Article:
Thursday, March 09, 2006

Payouts to clients of crooked lawyers or just a Law Society media campaign & PR stunt ?

"Huge Payout" ? it certainly is a misleading article in "The Scotsman" which suggests that £910,000 is a "huge payout" to all the clients robbed by crooked solicitors...
At the rate lawyers have been going over the years, robbing clients funds, investments, properties, deceased estates (always a plundering favourite of Scottish lawyers), overcharging for service & fiddling accounts, then fiddling them some more when law accountants get a hold of them....I'd say that legal firms & the profession probably rip off clients of 10's of millions per year - after all, the legal profession rates itself as being one of Scotland's cornerstones of it's economy .. well into the hundreds of millions of pounds .. with an army of some 9000+ lawyers just rubbing their hands at the prospect of taking your money, ripping you off, .. and making sure they get every penny of it, along with anything else they can lay their hands on to fund their own lavish lifestyles....

With the likes of Royal & Sun Alliance, along with Marsh UK, the insurers to the Professional Indemnity scheme of the legal profession making sure that clients who are robbed of funds get absolutely nothing .. then talk of "Huge Payouts" is simply a load of cobblers ... after all .. look at me - £300,000 turned into nothing .. and many more like me - having what's left to them being stolen and salted away into cars, holidays, big houses, etc for the lawyers and their colleagues ...
Anyway, read on for the article from "The Scotsman" .. at least Scotland Against Crooked Lawyers get a quote in this to preserve what little balance appears in SOME newspapers these days ... little balance .. because many of the staff are actually lawyers writing articles in the guise of journalists, to put over the legal profession's point of view of course .. and as far as the attack on Cumming is concerned ... SACL may be right - Mr Cumming has thrown out many complaints against his fellow lawyers to protect them - including many complaints about bent crooked lawyers misselling mortgages to clients & getting them thrown out of their houses, along with losing all their financial assets .... what a nice guy ....
Link, from The Scotsman, at :
Huge payout highlights true scale of dishonesty by solicitors

THE legal establishment has paid out nearly £1 million to clients robbed by crooked solicitors in recent years, The Scotsman has learned.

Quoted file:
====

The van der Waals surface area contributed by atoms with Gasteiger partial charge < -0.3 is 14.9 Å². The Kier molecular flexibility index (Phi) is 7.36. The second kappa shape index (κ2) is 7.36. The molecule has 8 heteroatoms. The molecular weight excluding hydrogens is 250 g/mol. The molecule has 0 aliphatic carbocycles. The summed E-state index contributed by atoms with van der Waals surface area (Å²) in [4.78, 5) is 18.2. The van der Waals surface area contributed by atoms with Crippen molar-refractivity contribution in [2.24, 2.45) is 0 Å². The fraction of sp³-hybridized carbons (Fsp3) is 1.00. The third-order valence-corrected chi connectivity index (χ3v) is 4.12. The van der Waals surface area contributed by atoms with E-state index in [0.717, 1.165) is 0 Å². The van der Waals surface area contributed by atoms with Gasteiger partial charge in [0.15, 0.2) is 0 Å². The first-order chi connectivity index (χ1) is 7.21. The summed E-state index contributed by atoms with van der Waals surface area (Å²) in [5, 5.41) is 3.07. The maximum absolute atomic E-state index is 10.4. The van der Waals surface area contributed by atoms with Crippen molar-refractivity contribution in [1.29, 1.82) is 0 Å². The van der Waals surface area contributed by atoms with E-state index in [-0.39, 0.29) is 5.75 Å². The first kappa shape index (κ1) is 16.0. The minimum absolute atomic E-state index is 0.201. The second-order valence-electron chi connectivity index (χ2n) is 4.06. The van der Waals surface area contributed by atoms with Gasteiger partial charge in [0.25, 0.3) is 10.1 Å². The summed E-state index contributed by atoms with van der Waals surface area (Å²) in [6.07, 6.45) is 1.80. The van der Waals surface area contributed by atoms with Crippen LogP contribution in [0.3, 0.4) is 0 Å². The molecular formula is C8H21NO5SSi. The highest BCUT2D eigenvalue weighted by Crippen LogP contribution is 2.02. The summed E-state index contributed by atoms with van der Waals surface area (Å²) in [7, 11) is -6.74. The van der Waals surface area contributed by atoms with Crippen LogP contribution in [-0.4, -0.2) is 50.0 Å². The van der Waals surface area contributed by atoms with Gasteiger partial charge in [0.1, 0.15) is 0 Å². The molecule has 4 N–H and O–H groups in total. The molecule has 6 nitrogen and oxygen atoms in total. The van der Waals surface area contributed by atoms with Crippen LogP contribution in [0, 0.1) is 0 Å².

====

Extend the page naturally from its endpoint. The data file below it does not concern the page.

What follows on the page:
The Law Society of Scotland repaid £910,000 between 1999-2000 and 2003-4 to members of the public who had had money stolen from them by solicitors
The amounts paid indicate the extent of criminal activity by a small minority of Scotland's lawyers - an issue that has been brought to the fore by the knife attack on Leslie Cumming near his home in Murrayfield, Edinburgh, on 23 January.

Mr Cumming, 62, is secretary of the Guarantee Fund, which investigates clients' allegations of theft by lawyers, and makes awards to customers where there is clear evidence of criminality. The fund receives £400 a year from more than 3,700 partners of law firms.

Police are working on the theory that someone who Mr Cumming had crossed in his work executed the attack or ordered "a hit".

In 2003-4, the most recent year for which figures are available, £187,000 was paid from the fund to 18 wronged clients. The previous year, £73,000 was paid to seven clients, and in 2001-2, £167,000 was paid to six individuals.

At least five lawyers are facing court proceedings in relation to alleged crimes carried out in the course of their work, though most do not involve theft.

Groups such as Scotland Against Crooked Lawyers (SACL) have long campaigned to expose criminality within legal circles, and claim that the Law Society, the regulatory body representing more than 9,000 solicitors for which Mr Cumming is chief accountant, does not do enough to remove the "bad eggs".

Detectives hunting Mr Cumming's attacker have drawn up a list of lawyers who were or who have been under investigation by his team, believing someone with a professional grudge against him may have been involved. But members of SACL believe an aggrieved client is more likely to have been behind the attack.

Stuart Usher, one of the group's main campaigners, said the Law Society refused to meet a claim for £3,500, which he insisted was illegally taken from him by a lawyer.

"There are a lot of people with axes to grind against lawyers and the Law Society, and I am one of them," he said. "I think it is more likely that the man responsible for the attack was an aggrieved client, rather than a crooked lawyer exposed by the society."

Last year the Scottish Court Service moved to shut SACL's, website - which named more than 100 allegedly "rogue" lawyers. Senior legal sources have expressed concern about such sites, claiming they are tantamount to violence. But Mr Usher insists their means of protest are wholly peaceful.

A Law Society source said that "around two or three" lawyers are referred by the Guarantee Fund to public prosecutors each year.

A spokeswoman said: "Every solicitors' firm in Scotland is inspected for compliance with the accounts rules approximately every two years, and any breaches discovered by the society are investigated thoroughly.

"If the Law Society of Scotland discovers any dishonesty or criminal activity during its investigation, the matter is referred to the Crown Office." One such case involved Stranraer-based partner Kennedy Forster, who admitted 35 charges of embezzling £667,000 and was jailed for six-and-a-half years in 2004.

Mr Cumming was stabbed more than 12 times at his Murrayfield home shortly after 5pm on 23 January.

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